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Meth

About Meth Addiction

 

What is meth?

Methamphetamine is one of the most dangerous street drugs in the world. Most often used as a party drug, it stimulates feelings of pleasure, energy, euphoria, and confidence. Although most people begin using meth for partying, or for a burst of energy to help with a difficult task, this highly addictive substance frequently sinks its teeth into the individual.

Some other names for methamphetamine are crystal meth, speed, crank, ice, and glass. In medical form, methamphetamine can be used to treat symptoms of ADHD. However, in its street drug form, crystal meth, there’s no medical purpose. Meth can be smoked, snorted, or injected.

Methamphetamine affects users by stimulating dopamine release. Dopamine is well-known as the neurotransmitter that triggers our pleasure response. Meth increases the flow of dopamine in the brain, and then sustains that high by preventing reabsorption. This process creates a high that usually lasts from six to eight hours. However, it can last for as long as 24 hours.

Health risks & long-term effects

Methamphetamine is made with dangerous chemicals that quickly take their toll on the user. Constantly elevated heart rates can lead to chronic heart conditions, and increased risk of heart attack.

Someone who is addicted to methamphetamine will begin showing physical signs. Reduced flow of saliva and malnutrition leads to tooth loss and “meth mouth.” Malnutrition also leads to weight loss and hair loss. A common side effect of meth use is skin-picking, which leads to sores and rashes all over the body.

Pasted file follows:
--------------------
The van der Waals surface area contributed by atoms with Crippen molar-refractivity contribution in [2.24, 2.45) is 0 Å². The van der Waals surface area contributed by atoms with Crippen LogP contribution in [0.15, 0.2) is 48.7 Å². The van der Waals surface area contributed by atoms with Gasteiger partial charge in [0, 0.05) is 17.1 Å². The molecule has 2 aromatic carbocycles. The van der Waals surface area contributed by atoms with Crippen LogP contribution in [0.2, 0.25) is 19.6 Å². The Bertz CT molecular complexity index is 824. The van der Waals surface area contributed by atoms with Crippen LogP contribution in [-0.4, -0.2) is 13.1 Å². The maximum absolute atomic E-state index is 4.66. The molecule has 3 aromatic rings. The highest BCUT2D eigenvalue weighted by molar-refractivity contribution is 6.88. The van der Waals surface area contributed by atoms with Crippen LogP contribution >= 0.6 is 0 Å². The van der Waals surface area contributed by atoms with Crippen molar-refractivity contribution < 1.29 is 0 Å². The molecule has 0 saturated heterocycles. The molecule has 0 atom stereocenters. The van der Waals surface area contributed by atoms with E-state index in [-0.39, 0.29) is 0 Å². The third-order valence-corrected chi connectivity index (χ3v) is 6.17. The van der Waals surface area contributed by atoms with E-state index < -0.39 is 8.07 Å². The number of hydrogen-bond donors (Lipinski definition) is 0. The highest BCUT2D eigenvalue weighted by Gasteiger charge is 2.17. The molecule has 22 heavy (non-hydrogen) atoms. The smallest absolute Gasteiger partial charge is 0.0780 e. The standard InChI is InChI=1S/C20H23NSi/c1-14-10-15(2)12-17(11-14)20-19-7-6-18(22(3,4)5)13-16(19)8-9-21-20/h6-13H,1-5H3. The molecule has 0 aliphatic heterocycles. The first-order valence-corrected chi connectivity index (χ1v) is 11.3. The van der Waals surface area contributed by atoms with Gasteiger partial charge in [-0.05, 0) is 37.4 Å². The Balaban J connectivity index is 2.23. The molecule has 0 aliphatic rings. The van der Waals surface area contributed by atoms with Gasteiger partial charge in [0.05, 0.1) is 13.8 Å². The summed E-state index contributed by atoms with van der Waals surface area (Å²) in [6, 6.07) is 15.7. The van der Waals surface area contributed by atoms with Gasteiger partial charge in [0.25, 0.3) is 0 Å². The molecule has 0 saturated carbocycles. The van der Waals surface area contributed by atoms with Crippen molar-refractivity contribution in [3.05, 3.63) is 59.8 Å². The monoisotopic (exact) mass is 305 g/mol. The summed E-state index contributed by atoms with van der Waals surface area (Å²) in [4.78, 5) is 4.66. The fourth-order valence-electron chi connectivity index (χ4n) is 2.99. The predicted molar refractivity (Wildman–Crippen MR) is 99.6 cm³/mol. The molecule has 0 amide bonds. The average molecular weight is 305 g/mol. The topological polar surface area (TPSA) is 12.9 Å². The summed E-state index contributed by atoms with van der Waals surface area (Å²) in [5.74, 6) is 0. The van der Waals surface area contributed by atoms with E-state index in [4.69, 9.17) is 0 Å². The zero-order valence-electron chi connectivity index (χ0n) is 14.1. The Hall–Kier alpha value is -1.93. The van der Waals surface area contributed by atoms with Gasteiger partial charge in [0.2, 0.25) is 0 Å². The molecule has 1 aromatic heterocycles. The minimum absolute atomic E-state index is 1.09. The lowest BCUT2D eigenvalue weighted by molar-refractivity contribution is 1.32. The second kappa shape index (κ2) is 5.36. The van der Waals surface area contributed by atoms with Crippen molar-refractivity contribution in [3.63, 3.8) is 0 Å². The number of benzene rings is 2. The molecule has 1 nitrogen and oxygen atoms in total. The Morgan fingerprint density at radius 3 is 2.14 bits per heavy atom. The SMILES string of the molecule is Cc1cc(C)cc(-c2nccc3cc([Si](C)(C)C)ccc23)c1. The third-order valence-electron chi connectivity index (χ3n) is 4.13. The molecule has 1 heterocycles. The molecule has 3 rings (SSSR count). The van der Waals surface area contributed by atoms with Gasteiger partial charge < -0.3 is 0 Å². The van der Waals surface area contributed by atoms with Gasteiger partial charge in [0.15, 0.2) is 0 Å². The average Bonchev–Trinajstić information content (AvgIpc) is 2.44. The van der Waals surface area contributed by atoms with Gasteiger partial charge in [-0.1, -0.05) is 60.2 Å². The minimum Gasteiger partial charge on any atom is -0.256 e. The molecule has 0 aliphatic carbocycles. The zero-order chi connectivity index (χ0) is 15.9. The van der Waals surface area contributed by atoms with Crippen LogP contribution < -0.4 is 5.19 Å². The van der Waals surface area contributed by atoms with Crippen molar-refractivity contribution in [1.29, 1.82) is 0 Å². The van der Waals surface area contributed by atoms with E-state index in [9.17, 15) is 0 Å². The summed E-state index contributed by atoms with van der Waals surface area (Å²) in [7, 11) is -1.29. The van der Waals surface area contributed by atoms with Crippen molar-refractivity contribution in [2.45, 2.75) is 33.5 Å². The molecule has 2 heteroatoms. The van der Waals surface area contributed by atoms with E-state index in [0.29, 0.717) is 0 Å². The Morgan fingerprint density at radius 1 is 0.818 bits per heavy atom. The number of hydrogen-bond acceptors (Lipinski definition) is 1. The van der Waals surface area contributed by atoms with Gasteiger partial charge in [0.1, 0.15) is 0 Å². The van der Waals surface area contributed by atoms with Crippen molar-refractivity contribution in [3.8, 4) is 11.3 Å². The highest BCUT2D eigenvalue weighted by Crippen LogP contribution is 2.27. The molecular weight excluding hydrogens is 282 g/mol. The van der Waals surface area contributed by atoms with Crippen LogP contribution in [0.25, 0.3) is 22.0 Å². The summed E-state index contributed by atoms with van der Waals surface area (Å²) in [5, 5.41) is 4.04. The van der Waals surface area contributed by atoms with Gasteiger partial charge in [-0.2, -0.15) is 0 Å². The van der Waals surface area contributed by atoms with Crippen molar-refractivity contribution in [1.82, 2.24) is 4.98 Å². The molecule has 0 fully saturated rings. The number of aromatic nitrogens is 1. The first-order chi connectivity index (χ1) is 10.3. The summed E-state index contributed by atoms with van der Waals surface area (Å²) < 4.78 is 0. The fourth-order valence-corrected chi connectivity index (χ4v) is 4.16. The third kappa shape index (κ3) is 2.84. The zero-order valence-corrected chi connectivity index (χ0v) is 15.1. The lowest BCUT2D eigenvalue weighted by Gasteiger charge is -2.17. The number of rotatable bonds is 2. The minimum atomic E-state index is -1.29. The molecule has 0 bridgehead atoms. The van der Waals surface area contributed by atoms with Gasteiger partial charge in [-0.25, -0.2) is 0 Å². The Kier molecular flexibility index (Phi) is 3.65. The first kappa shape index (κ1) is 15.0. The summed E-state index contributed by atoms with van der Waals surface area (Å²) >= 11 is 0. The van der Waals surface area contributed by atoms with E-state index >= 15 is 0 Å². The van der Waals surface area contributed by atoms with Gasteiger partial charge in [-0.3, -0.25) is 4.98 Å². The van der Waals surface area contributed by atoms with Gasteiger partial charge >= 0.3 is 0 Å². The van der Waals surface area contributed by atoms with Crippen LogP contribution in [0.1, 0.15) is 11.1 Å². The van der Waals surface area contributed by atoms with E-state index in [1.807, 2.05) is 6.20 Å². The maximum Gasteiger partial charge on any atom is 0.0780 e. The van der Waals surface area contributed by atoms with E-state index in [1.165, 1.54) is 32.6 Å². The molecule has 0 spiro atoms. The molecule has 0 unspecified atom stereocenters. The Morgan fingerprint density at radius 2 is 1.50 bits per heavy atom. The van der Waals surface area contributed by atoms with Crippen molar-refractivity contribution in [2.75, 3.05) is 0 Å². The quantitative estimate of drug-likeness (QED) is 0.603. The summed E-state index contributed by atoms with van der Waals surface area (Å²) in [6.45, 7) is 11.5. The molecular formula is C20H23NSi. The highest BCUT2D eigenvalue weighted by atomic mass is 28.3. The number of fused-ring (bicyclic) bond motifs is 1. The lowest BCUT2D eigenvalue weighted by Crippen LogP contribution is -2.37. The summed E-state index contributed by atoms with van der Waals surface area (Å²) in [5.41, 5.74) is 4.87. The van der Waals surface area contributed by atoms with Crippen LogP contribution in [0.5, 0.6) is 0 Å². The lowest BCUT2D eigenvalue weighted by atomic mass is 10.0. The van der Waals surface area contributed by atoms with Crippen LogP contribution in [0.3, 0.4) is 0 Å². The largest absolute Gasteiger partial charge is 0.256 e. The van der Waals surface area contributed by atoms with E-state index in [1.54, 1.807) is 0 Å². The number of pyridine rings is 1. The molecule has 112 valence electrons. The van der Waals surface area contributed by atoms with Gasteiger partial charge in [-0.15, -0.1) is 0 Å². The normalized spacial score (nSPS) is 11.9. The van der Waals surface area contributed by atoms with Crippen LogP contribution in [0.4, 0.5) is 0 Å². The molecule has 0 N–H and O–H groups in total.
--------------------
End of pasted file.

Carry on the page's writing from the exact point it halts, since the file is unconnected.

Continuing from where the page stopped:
However, some of the most alarming effects of meth are mental. Methamphetamine can trigger psychosis, memory impairment, and handicapped judgement. These effects, coupled with the obsession to obtain the next fix, can lead to very dangerous behavior, from violent, erratic stunts, to risky sexual activity, and criminal activity.

One of the most dangerous things about meth is that the mental effects are not temporary. Long-term methamphetamine abuse can lead to impaired motor skills and reduced verbal learning skills. It can increase your risk of stroke, and even Parkinson’s disease. Symptoms of psychosis, including paranoia, repetitive motor activity, and hallucinations can continue for months and even years after a patient has gotten clean.

Meth and motivation

One of the most notable things about meth addiction is that it immediately becomes THE dominant factor in a person’s life. Individuals tend to lose interest in activities that used to be enjoyable. Even worse, they can lose interest in things that are essential to survival, and even go long periods of time without sleep or food because obtaining the drug is more important than anything else.

This has a scientific basis. Neurotransmitters in the brain reroute to respond to methamphetamine, and nothing else. Therefore, things that are important to survival no longer trigger the reward center that motivates you to continue in behavior that will nourish and sustain you. Instead, it calls for more and more of the drug in order to feel good, or even normal.

Signs that someone is abusing

Because meth is so harmful to the body, and so dominant in an addict’s lifestyle, it’s full of signs that someone is using. This might include skin, hair, and mouth damage, weight loss, loss of interest in things that used to be important, paranoia, jitteriness, and intense energy followed by powerful crashes, wherein someone can’t stay awake no matter how hard they try.

Meth use is also usually accompanied by drug paraphernalia, including burned spoons, needles, lighters, and the drug itself, which appears as a crystalline powder (like rock salt) either white or some shade of pinkish or beige.

What to do if someone you love is abusing meth

Meth is a very damaging and highly addictive substance. If someone you know is using, it’s important that they know that it is a big deal. Encourage them to seek professional counseling and health care.

It’s also very important to consistently reach out to your loved one with compassion and support. Let them know that they have someone who cares about them and how they’re doing. Invite them to positive drug-free experiences as much as possible.